Research Article

Comparison of Ischemia-modified Albumin and Exercise Stress Test in Stable Angina Pectoris


  • Murat Özmen
  • Şule Karakelleoğlu
  • İsa Ardahanlı

Received Date: 06.12.2021 Accepted Date: 05.05.2022 E J Cardiovasc Med 2022;10(2):64-71


We aimed to compare ischemia modified albumin (IMA) and exercise stress test to determine myocardial ischemia in stable angina pectoris and investigate the diagnostic value of IMA in non-exercised patients.

Materials and Methods:

One hundred and eight patients who applied to the cardiology outpatient clinic with chest pain and were diagnosed with ischemia on myocardial perfusion scintigraphy were included in the study. They were divided into groups with and without coronary artery disease (CAD) according to the results of coronary angiography and with and without ischemia according to the stress electrocardiogram (ECG) results. In addition, IMA levels of the patients were measured, and an exercise stress test was performed.


The IMA was found to be 1.06±0.23 in patients with CAD and 1.12±0.18 in patients without CAD (p=0.08). Statistically, between the groups, IMA determined no significant evidence for ischemia in stable angina pectoris.


No significant difference was found between exercise ECG and IMA in the study of patient groups to determine myocardial ischemia in patients with stable angina pectoris. That is why it has been concluded that the measurement of IMA does not help determine myocardial ischemia in immobile patients and that it cannot be used in place of a stress ECG test.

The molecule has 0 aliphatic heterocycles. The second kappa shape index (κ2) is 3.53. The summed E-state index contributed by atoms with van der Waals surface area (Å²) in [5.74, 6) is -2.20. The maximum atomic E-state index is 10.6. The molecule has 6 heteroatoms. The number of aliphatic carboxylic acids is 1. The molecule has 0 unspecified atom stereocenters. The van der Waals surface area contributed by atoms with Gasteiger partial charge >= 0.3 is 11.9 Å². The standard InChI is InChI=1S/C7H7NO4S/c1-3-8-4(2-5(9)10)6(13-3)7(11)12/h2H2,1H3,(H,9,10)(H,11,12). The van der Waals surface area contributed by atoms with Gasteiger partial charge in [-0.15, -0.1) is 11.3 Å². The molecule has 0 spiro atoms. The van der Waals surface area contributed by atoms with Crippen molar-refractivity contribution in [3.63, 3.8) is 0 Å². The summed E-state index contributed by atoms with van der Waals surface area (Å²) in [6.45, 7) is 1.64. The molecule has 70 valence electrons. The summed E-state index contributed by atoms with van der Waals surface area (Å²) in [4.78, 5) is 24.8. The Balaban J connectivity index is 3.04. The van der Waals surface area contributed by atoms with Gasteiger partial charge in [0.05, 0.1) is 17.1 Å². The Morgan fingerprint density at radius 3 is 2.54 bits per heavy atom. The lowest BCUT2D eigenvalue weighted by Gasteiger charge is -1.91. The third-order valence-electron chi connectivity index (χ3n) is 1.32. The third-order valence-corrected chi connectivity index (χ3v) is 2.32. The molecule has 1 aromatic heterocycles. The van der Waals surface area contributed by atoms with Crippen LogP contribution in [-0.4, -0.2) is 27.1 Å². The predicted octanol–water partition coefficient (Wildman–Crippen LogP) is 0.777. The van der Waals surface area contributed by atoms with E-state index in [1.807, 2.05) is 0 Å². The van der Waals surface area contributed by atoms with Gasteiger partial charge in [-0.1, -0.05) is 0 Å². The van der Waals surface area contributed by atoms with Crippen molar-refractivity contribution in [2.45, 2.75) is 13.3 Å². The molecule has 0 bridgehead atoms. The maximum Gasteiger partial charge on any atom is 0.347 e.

Keywords: Ischemic modified albumin, exercise stress test, stable angina pectoris


Ischemic heart disease is a term that refers to the inability of enough blood and oxygen to reach the myocardium and the resulting clinical manifestations. Many pathologies that cause an imbalance between myocardial oxygen demand and supply can lead to myocardial ischemia(1). Ischemic heart disease is the most common cause of death in developed countries. Deaths due to cardiovascular diseases are still approximately twice as high as all cancer deaths and the sum of all non-cardiovascular deaths(2). Ischemic heart disease may present with different clinical manifestations and present with stable typical or atypical angina in approximately one-third of its cases. Acute clinical manifestations include acute coronary syndromes (unstable angina pectoris, non-ST-elevation myocardial infarction, ST-elevation myocardial infarction) and sudden death with fatal ventricular arrhythmias. Its chronic forms are stable angina pectoris or stable clinical pictures with silent ischemia(3). In recent years, the determination of changes in serum albumin structure in ischemia conditions has enabled the discovery of a new serum cardiac ischemia marker. The last amino-terminal in the albumin structure is the region where transition metals such as cobalt, copper and nickel are attached(4). Hypoxia, acidosis, free radical damage and membrane disruption that occurs with ischemia reduce the binding of these transition metals to the N-terminus of albumin(5-7). This albumin, which has changed its structure, is called “ischemia modified albumin” (IMA). Measurement of IMA level is known as albumin-cobalt binding capacity measurement and includes spectrophotometric measurement of cobalt unbound to albumin. The increase in IMA concentrations is used to evaluate coronary ischemia as a marker of myocardial ischemia(7-9).

The exercise test is a physiological stress test frequently used to reveal cardiovascular abnormalities that do not exist at rest and determine cardiac function adequacy(10). Exercise electrocardiography is one of the most commonly used non-invasive methods for evaluating patients with suspected or proven cardiovascular disease. In addition to being non-invasive, its significant advantages are that it has few side effects and does not contain radiation.

This study aimed to compare IMA and exercise stress tests in the determination of myocardial ischemia in patients with stable angina pectoris and investigate the diagnostic value of IMA measurement in patients who are immobile or unable to perform the exercise test.

Materials and Methods